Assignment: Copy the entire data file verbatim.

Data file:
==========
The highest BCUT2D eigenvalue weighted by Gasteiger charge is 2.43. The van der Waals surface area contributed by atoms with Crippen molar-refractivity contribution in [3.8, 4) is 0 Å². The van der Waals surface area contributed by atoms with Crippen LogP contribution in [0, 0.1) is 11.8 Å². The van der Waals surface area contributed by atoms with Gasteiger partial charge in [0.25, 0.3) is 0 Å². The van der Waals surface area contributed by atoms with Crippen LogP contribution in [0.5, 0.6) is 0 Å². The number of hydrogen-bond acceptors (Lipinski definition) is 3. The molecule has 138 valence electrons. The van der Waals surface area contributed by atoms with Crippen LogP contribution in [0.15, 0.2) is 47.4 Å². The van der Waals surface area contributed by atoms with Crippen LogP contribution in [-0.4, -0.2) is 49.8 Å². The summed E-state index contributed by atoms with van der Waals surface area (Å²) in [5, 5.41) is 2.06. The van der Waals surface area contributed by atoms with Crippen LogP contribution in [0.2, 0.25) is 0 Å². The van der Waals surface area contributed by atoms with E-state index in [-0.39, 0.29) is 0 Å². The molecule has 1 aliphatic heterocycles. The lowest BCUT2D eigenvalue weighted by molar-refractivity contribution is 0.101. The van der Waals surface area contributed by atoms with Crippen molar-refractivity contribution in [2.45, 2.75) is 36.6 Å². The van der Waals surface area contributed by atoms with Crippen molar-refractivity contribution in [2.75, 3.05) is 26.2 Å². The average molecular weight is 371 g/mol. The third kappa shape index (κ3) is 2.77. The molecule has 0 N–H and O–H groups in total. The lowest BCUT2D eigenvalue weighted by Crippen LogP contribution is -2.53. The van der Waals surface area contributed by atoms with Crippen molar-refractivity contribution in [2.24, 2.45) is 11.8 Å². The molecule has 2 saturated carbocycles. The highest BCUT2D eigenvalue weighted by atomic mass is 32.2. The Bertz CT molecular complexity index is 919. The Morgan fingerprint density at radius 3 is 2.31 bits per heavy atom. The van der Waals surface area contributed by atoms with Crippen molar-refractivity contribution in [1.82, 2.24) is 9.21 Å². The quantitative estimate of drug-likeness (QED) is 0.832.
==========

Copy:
The highest BCUT2D eigenvalue weighted by Gasteiger charge is 2.43. The van der Waals surface area contributed by atoms with Crippen molar-refractivity contribution in [3.8, 4) is 0 Å². The van der Waals surface area contributed by atoms with Crippen LogP contribution in [0, 0.1) is 11.8 Å². The van der Waals surface area contributed by atoms with Gasteiger partial charge in [0.25, 0.3) is 0 Å². The van der Waals surface area contributed by atoms with Crippen LogP contribution in [0.5, 0.6) is 0 Å². The number of hydrogen-bond acceptors (Lipinski definition) is 3. The molecule has 138 valence electrons. The van der Waals surface area contributed by atoms with Crippen LogP contribution in [0.15, 0.2) is 47.4 Å². The van der Waals surface area contributed by atoms with Crippen LogP contribution in [-0.4, -0.2) is 49.8 Å². The summed E-state index contributed by atoms with van der Waals surface area (Å²) in [5, 5.41) is 2.06. The van der Waals surface area contributed by atoms with Crippen LogP contribution in [0.2, 0.25) is 0 Å². The van der Waals surface area contributed by atoms with E-state index in [-0.39, 0.29) is 0 Å². The molecule has 1 aliphatic heterocycles. The lowest BCUT2D eigenvalue weighted by molar-refractivity contribution is 0.101. The van der Waals surface area contributed by atoms with Crippen molar-refractivity contribution in [2.45, 2.75) is 36.6 Å². The van der Waals surface area contributed by atoms with Crippen molar-refractivity contribution in [2.75, 3.05) is 26.2 Å². The average molecular weight is 371 g/mol. The third kappa shape index (κ3) is 2.77. The molecule has 0 N–H and O–H groups in total. The lowest BCUT2D eigenvalue weighted by Crippen LogP contribution is -2.53. The van der Waals surface area contributed by atoms with Crippen molar-refractivity contribution in [2.24, 2.45) is 11.8 Å². The molecule has 2 saturated carbocycles. The highest BCUT2D eigenvalue weighted by atomic mass is 32.2. The Bertz CT molecular complexity index is 919. The Morgan fingerprint density at radius 3 is 2.31 bits per heavy atom. The van der Waals surface area contributed by atoms with Crippen molar-refractivity contribution in [1.82, 2.24) is 9.21 Å². The quantitative estimate of drug-likeness (QED) is 0.832.